Aaron Sumner


How I use Twitter at conferences (or, don't just read about it; do it)

Kansas City's SIDLIT conference is next week, and conference organizers are promoting Twitter use this year with numerous links to guides on "how" to use it. I'm not going to forward these links any further; most of them are academic and show little to no evidence that the people who wrote them have actually used Twitter in conference environments.

Academics think too much, if you ask me. The best way to figure this out is to do it. Rather than write a multi-page outline, backed by cited references and academic jargon, I'm going to distill what you need to do in as few steps as possible:

TweetieScreenSnapz001.jpg

  1. Get a Twitter account, if you don't have one already. It's free and takes like two minutes to start; four minutes to add a photo and fill in a short bio.
  2. Get a Twitter client with built-in search. I was using TweetDeck at SXSW this past spring–it's feature-rich and cross-platform (Adobe AIR required). I've since moved to the Mac-only client Tweetie because I like its simplicity. You can also use Twitter's web client to search, but I like having a standalone app.
  3. Find out what your conference's hash tag is. You know those words you see in people's posts like #sxsw or #followfriday or #SIDLIT? Those are hash tags. Most conferences these days have one identified early on–they are key to making Twitter a usable, social tool for any event. If your conference doesn't have a hash tag identified, take charge and make one. There aren't any rules, other than it should start with a # and be as short as possible, to provide more room for your message.
  4. Add the hash tag to your stored Twitter searches. In TweetDeck, create a new column for the search. In Tweetie you can do this by clicking the magnifying glass icon. Again, you can use Twitter's web interface if necessary. Do this before the conference starts to begin to get a feel for who else is using Twitter at the event.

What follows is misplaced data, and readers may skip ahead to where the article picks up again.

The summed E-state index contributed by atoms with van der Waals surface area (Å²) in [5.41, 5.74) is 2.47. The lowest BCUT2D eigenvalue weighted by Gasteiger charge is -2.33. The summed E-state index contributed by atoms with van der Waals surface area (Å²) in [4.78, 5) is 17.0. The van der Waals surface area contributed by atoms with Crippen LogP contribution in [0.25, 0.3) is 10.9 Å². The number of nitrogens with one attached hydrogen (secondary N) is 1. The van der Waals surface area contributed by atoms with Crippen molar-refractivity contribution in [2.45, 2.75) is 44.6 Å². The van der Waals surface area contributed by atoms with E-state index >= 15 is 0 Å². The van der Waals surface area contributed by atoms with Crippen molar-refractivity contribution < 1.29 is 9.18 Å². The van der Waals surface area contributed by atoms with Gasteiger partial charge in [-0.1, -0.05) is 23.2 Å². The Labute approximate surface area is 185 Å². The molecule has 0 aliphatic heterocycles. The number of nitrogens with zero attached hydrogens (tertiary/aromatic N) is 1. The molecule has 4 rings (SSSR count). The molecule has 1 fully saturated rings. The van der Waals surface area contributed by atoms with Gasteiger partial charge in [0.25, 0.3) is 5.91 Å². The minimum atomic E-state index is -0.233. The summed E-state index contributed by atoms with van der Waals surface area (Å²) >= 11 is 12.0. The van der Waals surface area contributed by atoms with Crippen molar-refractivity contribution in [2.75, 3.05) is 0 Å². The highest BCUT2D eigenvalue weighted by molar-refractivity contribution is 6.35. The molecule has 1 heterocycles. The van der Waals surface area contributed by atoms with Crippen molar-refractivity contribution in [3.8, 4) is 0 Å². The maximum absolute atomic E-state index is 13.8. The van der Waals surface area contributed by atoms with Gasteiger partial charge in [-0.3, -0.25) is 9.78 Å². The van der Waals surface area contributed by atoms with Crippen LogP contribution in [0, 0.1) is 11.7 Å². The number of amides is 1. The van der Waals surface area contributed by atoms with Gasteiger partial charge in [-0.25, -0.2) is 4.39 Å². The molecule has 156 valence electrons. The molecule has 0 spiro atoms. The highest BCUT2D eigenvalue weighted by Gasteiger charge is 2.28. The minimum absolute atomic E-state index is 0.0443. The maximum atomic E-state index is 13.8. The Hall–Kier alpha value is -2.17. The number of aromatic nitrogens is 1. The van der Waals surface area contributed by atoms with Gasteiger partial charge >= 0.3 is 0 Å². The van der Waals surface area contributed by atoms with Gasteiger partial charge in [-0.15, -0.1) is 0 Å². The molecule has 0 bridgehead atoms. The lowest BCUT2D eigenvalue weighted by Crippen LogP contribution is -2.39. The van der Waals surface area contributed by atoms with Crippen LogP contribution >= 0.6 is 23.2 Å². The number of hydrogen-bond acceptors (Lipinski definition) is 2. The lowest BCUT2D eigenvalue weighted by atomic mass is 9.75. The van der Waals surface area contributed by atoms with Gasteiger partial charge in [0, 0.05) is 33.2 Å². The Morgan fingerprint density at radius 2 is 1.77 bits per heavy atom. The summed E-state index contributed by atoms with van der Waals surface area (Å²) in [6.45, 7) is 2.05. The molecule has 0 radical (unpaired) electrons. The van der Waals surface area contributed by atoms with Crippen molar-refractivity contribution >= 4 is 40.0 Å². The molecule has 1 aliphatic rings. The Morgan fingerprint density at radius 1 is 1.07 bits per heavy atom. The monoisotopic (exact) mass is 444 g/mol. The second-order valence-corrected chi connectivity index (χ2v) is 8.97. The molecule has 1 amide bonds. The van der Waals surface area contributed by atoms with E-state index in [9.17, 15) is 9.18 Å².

5. Start tweeting. If your post is related to the conference, make sure the conference hash tag is included. In spite of what some of the academics say, there aren't any strict rules about this. At SXSW I used Twitter as a notepad, recording anything I wanted to remember at any given talk. Did that annoy people who were following me prior to the conference? Perhaps, but I don't care, and neither should you–use Twitter for yourself, not for everyone else. Chances are you're going to find more people who find what you're saying interesting than people you annoy. Now, all that said, if you feel more comfortable posting one salient takeaway from each session, or each day, go for it.
  6. Keep up with what others are saying. This part takes some getting used to, especially if you're not used to multitasking, but once you get the hang of it you won't see how you got along at a conference without Twitter. This is one nice thing about TweetDeck's multi-column display; you can keep one eye on the event's hash tag search and one eye on everything else. With Tweetie I'll probably spend most of my time focused on the #SIDLIT search results and ignore the rest of my life, catching up on the latter during breaks. What might you see? Depending on who else is using Twitter, you might be able to get a glimpse at what's being discussed at other sessions, or grab a good point from someone sitting in the same room as you (hint: retweet it to add it to your own stream).
  7. Decompress, then recapture. Within 24 hours, take a few minutes to review what you posted, and ideally recapture it in some way. For SXSW, I posted blog entries summarizing each session, using my Twitter activity as notes. As John Medina says in Brain Rules, "repeat to remember" and "remember to repeat." Even if you feel like this isn't necessary for memorization purposes, keep in mind that Twitter's built-in memory is fleeting. Your tweets' lifespan is relatively limited, so if you have any interest in posterity whatsoever, record a backup somewhere.

As for me, I plan on tweeting like heck during SIDLIT, at least when I'm not presenting. If you're interested, feel free to follow me at @ruralocity. See you Thursday!

. Questions or comments? Let me know what you think. Page may contain affiliate links.